5. Set attainable goals: Accessibility and inclusion are a process—and some steps will require time, energy and money. When congregations identify physical changes needed for accessibility, they may need to set up a fundraiser, search for a grant or donor to fund that project. Look for low-cost solutions that can make your building more accessible in the meantime.

  6. Focus on attitude: One change that your community can start working on right away is increasing awareness. Plan a community-wide program for JDAIM, bring in a speaker about inclusion or watch and discuss one of these ELI Talks. Encourage clergy to speak about accessibility and inclusion from the bima through the year. You can download and use this synagogue welcoming card created by Jewish Learning Venture.

  7. Communicate internally and externally: As you make your community more accessible, make sure to let everyone know! “Statements in the weekly bulletin, a mission statement with the message posted and preached, ushers and greeters being trained to be helpful and inviting, creating a system to find out what accommodations are needed for every event or program are all helpful,” says Dr. Jennifer Gendel, Inclusion Specialist for the USCJ. “We have synagogues that want to be part of the Ruderman Inclusion Action Community sign an agreement that the rabbi will speak from the pulpit about inclusion two times a year.” Make sure that what you offer in terms of accessibility is also posted on your website.

  8. Share the cost of inclusion: One of the greatest challenges that families raising children with special needs face is economic burden — many therapies and educational supports aren’t covered by insurance and many families need to hire lawyers just to get their children the appropriate education that is their legal right. Many times, these are the families who come to our synagogues and community centers and are told that they need to pay more tuition if their child needs an aide. We shouldn’t put a tax on having a disability. Work with your board to determine the cost for inclusion and fundraise to support all families.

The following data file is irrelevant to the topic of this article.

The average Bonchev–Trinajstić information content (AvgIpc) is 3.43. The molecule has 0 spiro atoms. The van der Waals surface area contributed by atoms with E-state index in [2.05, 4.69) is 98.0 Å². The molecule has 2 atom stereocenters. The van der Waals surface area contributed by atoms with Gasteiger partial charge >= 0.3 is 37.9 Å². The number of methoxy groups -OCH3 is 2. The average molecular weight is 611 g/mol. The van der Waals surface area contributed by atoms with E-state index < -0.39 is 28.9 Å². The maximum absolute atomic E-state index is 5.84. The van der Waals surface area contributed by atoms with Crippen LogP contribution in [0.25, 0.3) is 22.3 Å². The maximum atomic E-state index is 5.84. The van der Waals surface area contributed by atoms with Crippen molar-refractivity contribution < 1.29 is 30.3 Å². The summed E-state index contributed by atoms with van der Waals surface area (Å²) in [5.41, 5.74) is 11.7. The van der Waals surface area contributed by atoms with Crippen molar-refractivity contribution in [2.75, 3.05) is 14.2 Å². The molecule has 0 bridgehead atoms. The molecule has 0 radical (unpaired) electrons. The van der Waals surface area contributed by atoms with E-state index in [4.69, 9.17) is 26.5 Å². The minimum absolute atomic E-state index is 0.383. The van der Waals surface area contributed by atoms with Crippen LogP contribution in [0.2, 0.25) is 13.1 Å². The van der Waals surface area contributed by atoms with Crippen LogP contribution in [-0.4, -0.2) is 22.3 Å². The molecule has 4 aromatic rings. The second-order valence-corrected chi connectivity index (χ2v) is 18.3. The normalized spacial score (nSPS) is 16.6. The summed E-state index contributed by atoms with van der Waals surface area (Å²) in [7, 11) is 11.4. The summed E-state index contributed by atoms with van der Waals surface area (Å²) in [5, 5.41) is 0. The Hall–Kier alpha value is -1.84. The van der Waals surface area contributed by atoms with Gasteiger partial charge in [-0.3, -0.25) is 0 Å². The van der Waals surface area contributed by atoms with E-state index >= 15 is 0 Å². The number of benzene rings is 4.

9. Engage in professional development: We can’t expect staff who have had no training in accessibility and inclusion to know how to support kids, teens and adults with disabilities. Invest in professional development for your professional staff, including early childhood and religious school teachers and youth leaders. “If we are to really include diverse learners in Jewish education, we need educators who know how to differentiate instruction and foster a positive classroom culture where all learners are valued and find the experience valuable. Over the years, we’ve found that these are skills we can absolutely develop in teachers through embedded coaching and training,” says Arlene Remz, Executive Director of Gateways in Boston. “Of course, teachers must commit themselves to strengthening their practice, but, assuming they do, better teaching will lead to more inclusive schools and classrooms.”

  10. Commit to an ongoing process: Accessibility requires ongoing attention…as the needs of your community change, your efforts towards inclusion will grow and evolve. Empower and support leaders in your community who can keep the issue of accessibility at front and center.

Click here to read more stories on synagogue life in the Forward’s guide to synagogues.

Gabrielle Kaplan-Mayer directs Whole Community Inclusion at Jewish Learning Venture and edits The Jewish Week’s the New Normal: Blogging Disability. Her latest book The Little Gate-Crasher was a JDAIM Reads selection and she loves speaking about inclusion.

Author

Gabrielle Kaplan-Mayer

Gabrielle Kaplan-Mayer

Philadelphia author and educator Gabrielle Kaplan-Mayer has recently released The Little Gate Crasher and an ELI Talk on supporting families raising kids with disabilities.